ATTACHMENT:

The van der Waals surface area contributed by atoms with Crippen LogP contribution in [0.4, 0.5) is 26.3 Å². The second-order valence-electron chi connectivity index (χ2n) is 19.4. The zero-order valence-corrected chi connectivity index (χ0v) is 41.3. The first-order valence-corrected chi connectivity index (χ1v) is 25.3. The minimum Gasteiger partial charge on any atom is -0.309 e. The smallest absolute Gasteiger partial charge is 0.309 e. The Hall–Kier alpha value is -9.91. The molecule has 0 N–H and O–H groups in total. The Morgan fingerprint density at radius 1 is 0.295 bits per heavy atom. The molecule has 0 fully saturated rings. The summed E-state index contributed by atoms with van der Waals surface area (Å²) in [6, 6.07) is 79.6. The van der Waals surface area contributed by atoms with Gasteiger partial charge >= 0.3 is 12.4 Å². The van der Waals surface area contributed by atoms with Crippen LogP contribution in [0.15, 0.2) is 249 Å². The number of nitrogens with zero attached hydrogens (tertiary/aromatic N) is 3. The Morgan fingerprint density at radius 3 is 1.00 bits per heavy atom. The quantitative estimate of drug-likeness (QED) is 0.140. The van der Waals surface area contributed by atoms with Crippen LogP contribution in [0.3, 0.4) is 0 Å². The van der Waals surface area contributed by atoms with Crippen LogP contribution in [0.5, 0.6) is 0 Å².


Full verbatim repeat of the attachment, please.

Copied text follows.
The van der Waals surface area contributed by atoms with Crippen LogP contribution in [0.4, 0.5) is 26.3 Å². The second-order valence-electron chi connectivity index (χ2n) is 19.4. The zero-order valence-corrected chi connectivity index (χ0v) is 41.3. The first-order valence-corrected chi connectivity index (χ1v) is 25.3. The minimum Gasteiger partial charge on any atom is -0.309 e. The smallest absolute Gasteiger partial charge is 0.309 e. The Hall–Kier alpha value is -9.91. The molecule has 0 N–H and O–H groups in total. The Morgan fingerprint density at radius 1 is 0.295 bits per heavy atom. The molecule has 0 fully saturated rings. The summed E-state index contributed by atoms with van der Waals surface area (Å²) in [6, 6.07) is 79.6. The van der Waals surface area contributed by atoms with Gasteiger partial charge >= 0.3 is 12.4 Å². The van der Waals surface area contributed by atoms with Crippen LogP contribution in [0.15, 0.2) is 249 Å². The number of nitrogens with zero attached hydrogens (tertiary/aromatic N) is 3. The Morgan fingerprint density at radius 3 is 1.00 bits per heavy atom. The quantitative estimate of drug-likeness (QED) is 0.140. The van der Waals surface area contributed by atoms with Crippen LogP contribution in [0.3, 0.4) is 0 Å². The van der Waals surface area contributed by atoms with Crippen LogP contribution in [0.5, 0.6) is 0 Å².